Of course, one key difference between drunk driving and the current fentanyl crisis, critics of harsher laws say, is the potential for those who get involved with fentanyl to do so unwittingly—something virtually no drunk driver could ever credibly claim. But the Capeloutos aren’t the only ones looking to MADD for inspiration in the fentanyl era.

Jacqui Berlinn lives an hour outside of San Francisco in a town called Livermore, and she borrowed MADD’s acronym when she formed a group called Mothers Against Drug Deaths. She then changed it to Mothers Against Drug Addiction and Deaths, or MADAAD, after the original group raised trademark concerns. Berlinn’s activism stems from her experience with her 31-year-old son, Corey, who, in the account she frequently gives to news outlets, is currently addicted to fentanyl and living, homeless, on the street in San Francisco. Unlike Capelouto, who is focused on passing new laws, Berlinn appears to aim at provocation, and leans heavily on spectacle that generates attention in the press. Berlinn has protested against drug dealers in the Tenderloin, a neighborhood imagined on Twitter as a druggy hellscape where dealers and users brazenly break the law every day with impunity. In reality, the Tenderloin is a small slice of the city where social services, low-income housing, and addiction treatment are all concentrated, and where deep poverty is, increasingly, in close proximity to high-end luxury apartments for young, tech-savvy workers. Berlinn has also taken part in a protest at Venice Beach, another neighborhood where visible suffering and poverty generate friction with very wealthy Californians. She appeared on Tucker Carlson’s erstwhile show on Fox News to criticize President Joe Biden, and she advocates for aggressive drug enforcement and against harm-reduction services, like overdose prevention sites, which she thinks are “enabling” addiction instead of treating it.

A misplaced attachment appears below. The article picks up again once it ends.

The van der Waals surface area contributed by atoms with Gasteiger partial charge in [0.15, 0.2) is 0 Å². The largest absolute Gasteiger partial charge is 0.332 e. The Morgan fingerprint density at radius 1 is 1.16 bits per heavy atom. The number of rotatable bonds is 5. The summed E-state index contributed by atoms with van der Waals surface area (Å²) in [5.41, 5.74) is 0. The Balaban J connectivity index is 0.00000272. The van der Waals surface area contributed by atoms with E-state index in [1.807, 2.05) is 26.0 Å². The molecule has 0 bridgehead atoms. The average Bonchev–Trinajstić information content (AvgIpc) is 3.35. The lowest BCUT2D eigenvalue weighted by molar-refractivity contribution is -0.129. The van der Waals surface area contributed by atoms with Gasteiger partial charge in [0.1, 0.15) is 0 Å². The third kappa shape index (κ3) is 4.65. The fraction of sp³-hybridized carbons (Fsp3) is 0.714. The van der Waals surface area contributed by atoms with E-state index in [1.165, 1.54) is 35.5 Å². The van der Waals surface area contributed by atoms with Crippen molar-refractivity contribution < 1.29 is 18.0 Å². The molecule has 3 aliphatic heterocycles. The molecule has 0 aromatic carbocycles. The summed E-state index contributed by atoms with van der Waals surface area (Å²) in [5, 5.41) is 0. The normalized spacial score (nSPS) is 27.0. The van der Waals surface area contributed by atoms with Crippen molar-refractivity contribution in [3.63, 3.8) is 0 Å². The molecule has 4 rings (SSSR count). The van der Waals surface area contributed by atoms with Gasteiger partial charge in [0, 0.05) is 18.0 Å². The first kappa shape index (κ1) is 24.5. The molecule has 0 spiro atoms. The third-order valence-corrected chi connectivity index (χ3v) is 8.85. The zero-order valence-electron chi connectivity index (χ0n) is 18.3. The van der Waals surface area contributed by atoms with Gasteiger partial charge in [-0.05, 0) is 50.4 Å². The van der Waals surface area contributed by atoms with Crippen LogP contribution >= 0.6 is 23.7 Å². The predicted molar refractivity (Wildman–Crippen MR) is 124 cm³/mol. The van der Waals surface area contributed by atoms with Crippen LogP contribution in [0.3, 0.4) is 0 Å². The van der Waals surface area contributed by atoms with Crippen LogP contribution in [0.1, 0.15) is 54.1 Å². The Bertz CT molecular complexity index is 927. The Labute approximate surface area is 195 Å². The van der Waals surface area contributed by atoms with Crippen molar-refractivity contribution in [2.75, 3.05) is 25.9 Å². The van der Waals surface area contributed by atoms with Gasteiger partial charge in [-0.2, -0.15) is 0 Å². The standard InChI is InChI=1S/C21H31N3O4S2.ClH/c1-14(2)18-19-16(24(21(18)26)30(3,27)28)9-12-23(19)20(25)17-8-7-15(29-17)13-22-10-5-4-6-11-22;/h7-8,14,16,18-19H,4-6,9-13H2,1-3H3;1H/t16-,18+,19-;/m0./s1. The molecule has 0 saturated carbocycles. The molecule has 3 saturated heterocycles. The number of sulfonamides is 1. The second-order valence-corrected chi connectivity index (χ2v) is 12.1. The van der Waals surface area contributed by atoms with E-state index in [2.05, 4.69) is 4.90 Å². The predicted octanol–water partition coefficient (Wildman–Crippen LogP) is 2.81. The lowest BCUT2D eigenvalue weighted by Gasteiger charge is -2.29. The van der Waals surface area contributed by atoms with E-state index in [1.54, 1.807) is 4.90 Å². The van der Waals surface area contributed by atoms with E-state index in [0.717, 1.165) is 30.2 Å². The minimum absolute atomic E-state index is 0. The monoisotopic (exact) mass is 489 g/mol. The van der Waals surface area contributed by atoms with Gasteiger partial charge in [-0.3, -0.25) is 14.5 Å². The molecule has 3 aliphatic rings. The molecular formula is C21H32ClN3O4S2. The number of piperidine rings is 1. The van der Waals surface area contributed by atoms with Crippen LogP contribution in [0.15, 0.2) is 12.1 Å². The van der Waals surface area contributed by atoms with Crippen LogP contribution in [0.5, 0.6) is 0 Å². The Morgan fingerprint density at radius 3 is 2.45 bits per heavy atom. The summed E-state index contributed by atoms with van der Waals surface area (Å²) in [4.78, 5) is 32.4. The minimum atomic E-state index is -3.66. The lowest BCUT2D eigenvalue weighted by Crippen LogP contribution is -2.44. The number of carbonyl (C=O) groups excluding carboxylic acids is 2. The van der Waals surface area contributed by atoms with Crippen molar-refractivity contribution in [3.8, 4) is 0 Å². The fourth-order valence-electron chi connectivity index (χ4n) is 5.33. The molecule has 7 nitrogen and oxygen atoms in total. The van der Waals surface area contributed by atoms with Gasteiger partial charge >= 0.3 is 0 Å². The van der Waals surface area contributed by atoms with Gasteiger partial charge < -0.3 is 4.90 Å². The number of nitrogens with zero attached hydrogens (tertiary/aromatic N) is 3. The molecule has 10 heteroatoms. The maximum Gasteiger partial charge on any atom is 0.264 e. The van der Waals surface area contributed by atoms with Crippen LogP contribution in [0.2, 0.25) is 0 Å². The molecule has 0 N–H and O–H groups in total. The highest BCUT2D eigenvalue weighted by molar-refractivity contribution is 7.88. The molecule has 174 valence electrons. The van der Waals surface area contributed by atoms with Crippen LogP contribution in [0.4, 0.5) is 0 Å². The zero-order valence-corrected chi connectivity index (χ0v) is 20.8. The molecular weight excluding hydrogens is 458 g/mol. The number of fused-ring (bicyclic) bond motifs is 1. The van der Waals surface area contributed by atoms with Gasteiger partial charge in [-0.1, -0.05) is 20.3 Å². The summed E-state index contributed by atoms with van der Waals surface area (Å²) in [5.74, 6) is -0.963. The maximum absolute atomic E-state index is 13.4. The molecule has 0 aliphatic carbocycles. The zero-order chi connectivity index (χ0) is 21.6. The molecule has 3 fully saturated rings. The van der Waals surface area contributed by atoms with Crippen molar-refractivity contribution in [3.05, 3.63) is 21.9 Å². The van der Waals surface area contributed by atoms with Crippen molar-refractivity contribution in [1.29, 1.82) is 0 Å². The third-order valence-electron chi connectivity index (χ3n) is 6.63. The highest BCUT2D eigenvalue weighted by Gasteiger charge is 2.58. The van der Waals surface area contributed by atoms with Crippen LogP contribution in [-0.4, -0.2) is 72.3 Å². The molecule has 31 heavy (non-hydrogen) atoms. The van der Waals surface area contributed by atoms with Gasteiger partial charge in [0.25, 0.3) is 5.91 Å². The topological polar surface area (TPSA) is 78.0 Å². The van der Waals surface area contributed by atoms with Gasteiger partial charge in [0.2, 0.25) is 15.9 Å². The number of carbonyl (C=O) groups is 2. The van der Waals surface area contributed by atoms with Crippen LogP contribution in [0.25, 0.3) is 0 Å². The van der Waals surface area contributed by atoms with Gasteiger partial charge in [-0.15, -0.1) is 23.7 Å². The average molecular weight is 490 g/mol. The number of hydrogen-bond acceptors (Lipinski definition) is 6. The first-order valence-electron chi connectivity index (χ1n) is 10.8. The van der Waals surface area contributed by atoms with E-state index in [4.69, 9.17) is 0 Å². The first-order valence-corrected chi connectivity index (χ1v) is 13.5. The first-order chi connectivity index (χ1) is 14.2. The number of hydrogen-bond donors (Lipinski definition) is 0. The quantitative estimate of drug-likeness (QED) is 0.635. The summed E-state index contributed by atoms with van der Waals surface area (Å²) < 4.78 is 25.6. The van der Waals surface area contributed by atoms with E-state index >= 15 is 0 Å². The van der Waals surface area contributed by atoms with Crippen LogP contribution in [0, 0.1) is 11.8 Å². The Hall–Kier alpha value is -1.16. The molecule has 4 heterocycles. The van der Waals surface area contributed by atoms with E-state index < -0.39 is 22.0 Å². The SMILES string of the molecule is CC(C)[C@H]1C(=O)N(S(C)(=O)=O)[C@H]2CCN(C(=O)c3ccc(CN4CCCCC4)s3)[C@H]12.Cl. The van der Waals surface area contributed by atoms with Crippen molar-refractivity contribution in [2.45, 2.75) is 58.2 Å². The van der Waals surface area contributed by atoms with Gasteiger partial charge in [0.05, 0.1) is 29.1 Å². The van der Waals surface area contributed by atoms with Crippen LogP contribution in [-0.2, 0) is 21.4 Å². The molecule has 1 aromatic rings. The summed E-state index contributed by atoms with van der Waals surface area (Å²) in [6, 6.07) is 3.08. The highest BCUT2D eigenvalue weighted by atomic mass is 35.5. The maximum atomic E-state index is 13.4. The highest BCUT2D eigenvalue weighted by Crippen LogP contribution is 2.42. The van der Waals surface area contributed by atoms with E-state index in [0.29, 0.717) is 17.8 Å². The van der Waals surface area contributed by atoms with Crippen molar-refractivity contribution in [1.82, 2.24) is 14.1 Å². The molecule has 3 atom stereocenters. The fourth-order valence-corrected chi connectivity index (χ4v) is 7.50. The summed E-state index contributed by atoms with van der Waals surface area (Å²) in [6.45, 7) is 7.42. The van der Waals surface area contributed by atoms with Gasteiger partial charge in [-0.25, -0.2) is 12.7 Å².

Berlinn’s group has also placed cheeky billboards around California and Washington, D.C. The first went up in April 2022 and caused a local uproar. Floating above an aerial shot of the Golden Gate Bridge at dusk were the words: FAMOUS THE WORLD OVER FOR OUR BRAINS, BEAUTY AND, NOW, DIRT-CHEAP FENTANYL. The bottom text had the call to action: IT’S TIME TO CLOSE OPEN-AIR DRUG MARKETS, the markets where her son buys his drugs. The ad created a headache for Mayor London Breed, who had just traveled to Europe to lure tourists back to San Francisco. The moms soon placed another ad in Sacramento to get the attention of Governor Newsom. Off Interstate-80, the billboard featured the words WELCOME TO CAMP FENTANYL in the style of the National Park Service, with a makeshift tent encampment in the background. In January, the moms had a mobile billboard circling the streets of Washington, D.C. That ad addressed President Biden and his son Hunter, who has struggled with addiction. The ad featured a photo of Berlinn holding a poster of her son, Corey, next to the tagline, PLEASE HELP MY SON ESCAPE ADDICTION THE WAY YOU HELPED HUNTER.